Update from the Retirement Incomes Working Group – August 2018

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As Australia's population ages, issues have been recognised in the superannuation and pension systems. Anthony Asher gives an update of what the Retirement Incomes Working Group (RIWG) is doing to make positive changes to the current systems and guide future product design. 

Australia’s population is ageing. By 2054-2055, the number of Australians aged 65 and over will more than double, and one in every 1,000 people will be aged over 100. Driven by this issue, both Government and Industry are working to get the settings of Australia’s superannuation and aged pension systems right in the retirement phase. The RIWG is a working group of the LIWMPC whose purpose is to contribute to the development of better post-retirement income products and advice in Australia. Now that the Superannuation Industry Supervision (SIS) Regulations permit the introduction of more innovative income streams, including deferred annuities, the focus of work to improve post-retirement conditions has moved to a fairer and more consistent treatment of purchased income streams under the Age Pension Asset Test.  Treasury have also issued a position paper which sets out a framework for a retirement income covenant for superannuation funds.  

On the Asset Test, John De Ravin and I presented a paper at the Financial Services Forum (FSF) arguing that the current test is complicated and unfair, and should be abolished. The fiscal cost of the Age Pension could be reduced by including the house in a revised Income Test, with a reverse mortgage scheme providing cash flow to those with valuable houses and little income, who might not qualify for any Age Pension. Independently, both David Knox and Michael Rice made similar suggestions in presentations to the Forum, and the Institute is preparing a green paper combining these ideas.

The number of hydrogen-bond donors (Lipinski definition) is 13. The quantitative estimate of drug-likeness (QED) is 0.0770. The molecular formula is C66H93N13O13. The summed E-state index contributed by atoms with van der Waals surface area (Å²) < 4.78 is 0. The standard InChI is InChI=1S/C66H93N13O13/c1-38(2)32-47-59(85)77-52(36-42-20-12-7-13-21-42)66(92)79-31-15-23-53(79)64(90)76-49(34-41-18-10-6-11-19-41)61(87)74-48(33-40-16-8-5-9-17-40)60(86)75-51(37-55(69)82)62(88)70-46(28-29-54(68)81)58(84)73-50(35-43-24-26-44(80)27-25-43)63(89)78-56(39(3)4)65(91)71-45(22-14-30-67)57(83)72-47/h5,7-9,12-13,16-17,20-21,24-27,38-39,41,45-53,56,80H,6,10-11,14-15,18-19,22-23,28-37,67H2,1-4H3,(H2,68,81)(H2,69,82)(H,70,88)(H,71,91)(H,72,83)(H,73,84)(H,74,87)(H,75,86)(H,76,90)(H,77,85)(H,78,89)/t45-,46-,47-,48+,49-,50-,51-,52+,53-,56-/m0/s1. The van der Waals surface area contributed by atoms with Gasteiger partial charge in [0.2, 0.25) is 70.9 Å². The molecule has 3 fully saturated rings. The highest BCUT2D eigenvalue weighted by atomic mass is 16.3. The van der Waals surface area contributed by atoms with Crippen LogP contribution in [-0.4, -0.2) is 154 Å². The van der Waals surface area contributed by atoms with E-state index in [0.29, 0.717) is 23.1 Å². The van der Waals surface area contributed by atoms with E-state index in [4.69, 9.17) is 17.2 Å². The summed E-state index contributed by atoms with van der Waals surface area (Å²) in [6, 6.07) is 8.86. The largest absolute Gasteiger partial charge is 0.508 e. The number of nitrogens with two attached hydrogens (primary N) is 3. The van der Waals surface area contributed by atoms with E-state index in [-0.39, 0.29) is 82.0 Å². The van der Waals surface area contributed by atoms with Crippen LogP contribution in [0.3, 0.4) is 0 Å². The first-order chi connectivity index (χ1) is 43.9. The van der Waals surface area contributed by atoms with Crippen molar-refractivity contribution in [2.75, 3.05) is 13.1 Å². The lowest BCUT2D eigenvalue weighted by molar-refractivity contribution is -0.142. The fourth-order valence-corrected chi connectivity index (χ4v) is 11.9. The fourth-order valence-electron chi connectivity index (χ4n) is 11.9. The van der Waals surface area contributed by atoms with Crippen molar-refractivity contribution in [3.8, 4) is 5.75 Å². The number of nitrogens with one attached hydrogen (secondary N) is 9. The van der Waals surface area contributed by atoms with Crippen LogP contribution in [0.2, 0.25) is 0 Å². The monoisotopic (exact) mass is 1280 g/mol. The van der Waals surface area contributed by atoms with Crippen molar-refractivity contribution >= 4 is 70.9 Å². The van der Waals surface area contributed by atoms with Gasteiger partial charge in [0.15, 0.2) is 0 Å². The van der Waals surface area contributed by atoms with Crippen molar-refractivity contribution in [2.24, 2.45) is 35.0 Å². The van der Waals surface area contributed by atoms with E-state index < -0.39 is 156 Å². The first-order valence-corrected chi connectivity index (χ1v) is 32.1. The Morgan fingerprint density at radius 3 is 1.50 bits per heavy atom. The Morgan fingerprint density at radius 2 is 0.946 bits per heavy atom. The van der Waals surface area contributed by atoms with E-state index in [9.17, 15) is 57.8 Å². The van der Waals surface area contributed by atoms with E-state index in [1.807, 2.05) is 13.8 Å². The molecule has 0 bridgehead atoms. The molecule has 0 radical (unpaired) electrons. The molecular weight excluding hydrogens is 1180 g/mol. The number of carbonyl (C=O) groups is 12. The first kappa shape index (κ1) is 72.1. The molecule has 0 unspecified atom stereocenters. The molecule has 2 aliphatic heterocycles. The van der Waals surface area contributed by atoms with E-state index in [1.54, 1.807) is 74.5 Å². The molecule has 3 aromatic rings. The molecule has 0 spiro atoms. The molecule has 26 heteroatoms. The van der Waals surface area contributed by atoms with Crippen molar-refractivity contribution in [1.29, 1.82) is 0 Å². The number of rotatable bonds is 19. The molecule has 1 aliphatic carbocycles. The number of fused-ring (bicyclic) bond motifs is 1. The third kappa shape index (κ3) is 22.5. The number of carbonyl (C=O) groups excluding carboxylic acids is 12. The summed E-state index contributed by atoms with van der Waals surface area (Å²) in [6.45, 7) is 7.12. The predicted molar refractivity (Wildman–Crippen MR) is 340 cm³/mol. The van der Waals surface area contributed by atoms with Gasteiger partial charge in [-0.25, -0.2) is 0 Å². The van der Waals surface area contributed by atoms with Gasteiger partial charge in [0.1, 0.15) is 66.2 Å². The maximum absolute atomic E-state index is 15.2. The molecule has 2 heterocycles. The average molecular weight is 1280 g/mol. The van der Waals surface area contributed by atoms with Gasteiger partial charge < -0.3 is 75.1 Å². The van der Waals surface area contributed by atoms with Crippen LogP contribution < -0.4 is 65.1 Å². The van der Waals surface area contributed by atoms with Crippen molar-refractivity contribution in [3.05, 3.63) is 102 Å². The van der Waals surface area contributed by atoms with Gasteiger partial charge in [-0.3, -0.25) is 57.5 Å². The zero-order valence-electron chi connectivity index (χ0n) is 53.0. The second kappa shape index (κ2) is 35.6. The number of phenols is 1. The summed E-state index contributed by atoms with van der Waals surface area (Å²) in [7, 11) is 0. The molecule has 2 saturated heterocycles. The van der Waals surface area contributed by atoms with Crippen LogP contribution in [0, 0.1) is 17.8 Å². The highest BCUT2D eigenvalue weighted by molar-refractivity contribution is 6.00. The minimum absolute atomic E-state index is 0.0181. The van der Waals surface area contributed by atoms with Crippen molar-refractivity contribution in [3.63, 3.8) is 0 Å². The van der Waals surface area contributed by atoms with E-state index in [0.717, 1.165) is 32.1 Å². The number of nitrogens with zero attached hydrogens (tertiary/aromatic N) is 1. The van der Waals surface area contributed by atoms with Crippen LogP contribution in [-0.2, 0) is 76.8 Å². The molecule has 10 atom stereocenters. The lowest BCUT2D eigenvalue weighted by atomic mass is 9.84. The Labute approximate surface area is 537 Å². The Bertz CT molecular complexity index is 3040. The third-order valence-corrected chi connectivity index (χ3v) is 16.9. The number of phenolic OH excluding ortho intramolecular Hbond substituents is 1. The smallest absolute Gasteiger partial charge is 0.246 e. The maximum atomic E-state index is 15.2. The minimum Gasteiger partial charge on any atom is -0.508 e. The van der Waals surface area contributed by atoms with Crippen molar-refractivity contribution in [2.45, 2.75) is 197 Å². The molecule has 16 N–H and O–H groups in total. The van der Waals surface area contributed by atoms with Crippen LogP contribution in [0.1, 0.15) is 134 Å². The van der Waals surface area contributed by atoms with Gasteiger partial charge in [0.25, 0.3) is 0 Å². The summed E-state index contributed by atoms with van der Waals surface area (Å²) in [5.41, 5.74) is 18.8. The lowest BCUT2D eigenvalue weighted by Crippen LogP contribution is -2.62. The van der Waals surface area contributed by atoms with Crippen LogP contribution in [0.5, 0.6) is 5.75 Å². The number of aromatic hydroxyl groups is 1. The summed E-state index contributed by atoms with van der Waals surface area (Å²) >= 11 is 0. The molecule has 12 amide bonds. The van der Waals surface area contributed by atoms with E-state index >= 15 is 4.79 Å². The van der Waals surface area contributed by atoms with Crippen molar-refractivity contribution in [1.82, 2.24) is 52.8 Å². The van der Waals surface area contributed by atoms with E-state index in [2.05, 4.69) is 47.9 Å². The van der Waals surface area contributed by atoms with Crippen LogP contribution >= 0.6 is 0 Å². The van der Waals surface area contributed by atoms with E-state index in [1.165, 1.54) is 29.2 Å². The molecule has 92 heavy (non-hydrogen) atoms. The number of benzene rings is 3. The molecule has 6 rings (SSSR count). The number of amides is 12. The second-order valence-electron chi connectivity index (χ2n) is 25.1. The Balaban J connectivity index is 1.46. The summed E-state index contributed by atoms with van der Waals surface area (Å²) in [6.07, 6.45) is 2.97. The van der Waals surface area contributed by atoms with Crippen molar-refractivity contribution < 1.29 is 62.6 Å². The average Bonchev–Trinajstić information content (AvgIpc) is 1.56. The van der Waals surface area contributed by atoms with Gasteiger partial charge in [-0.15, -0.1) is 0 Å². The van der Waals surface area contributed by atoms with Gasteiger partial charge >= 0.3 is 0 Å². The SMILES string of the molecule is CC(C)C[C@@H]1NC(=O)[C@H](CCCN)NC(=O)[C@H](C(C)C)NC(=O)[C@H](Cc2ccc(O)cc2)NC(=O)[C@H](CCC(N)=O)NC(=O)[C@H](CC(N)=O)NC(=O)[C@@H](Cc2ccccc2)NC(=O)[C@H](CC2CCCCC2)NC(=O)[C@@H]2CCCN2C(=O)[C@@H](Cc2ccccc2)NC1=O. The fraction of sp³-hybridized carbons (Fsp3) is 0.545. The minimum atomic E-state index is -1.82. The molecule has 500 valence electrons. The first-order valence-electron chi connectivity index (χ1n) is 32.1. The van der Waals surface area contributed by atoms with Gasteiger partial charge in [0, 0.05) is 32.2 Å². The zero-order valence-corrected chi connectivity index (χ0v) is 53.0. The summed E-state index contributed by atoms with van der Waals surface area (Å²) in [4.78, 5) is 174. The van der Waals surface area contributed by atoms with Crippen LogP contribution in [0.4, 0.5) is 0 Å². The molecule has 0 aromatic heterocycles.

On encouraging superannuation trustees to develop a retirement income strategy, the RIWG has focused on research that throws light on the current behaviour of pensioners and their financial planners. John De Ravin, Paul Scully, Jim Hennington and David Orford presented another paper to the FSF having researched how 2,500 planners formulate retirement income advice. They found that planners seem to assume an arbitrary age of death (such as 90 or 25 years from retirement) and where they used mortality rates, they did not include projected improvements. It seems that this advice could be improved by indicating the likely range of age at death – particularly for the last survivor of a couple in good health. Many planners also show “a heavy reliance on Risk Profiling Questionnaires despite growing sentiment that they only go part of the way to determining an appropriate asset mix.” Advisors are clearly reliant on software providers, and the RIWG is considering how actuaries might contribute in this area.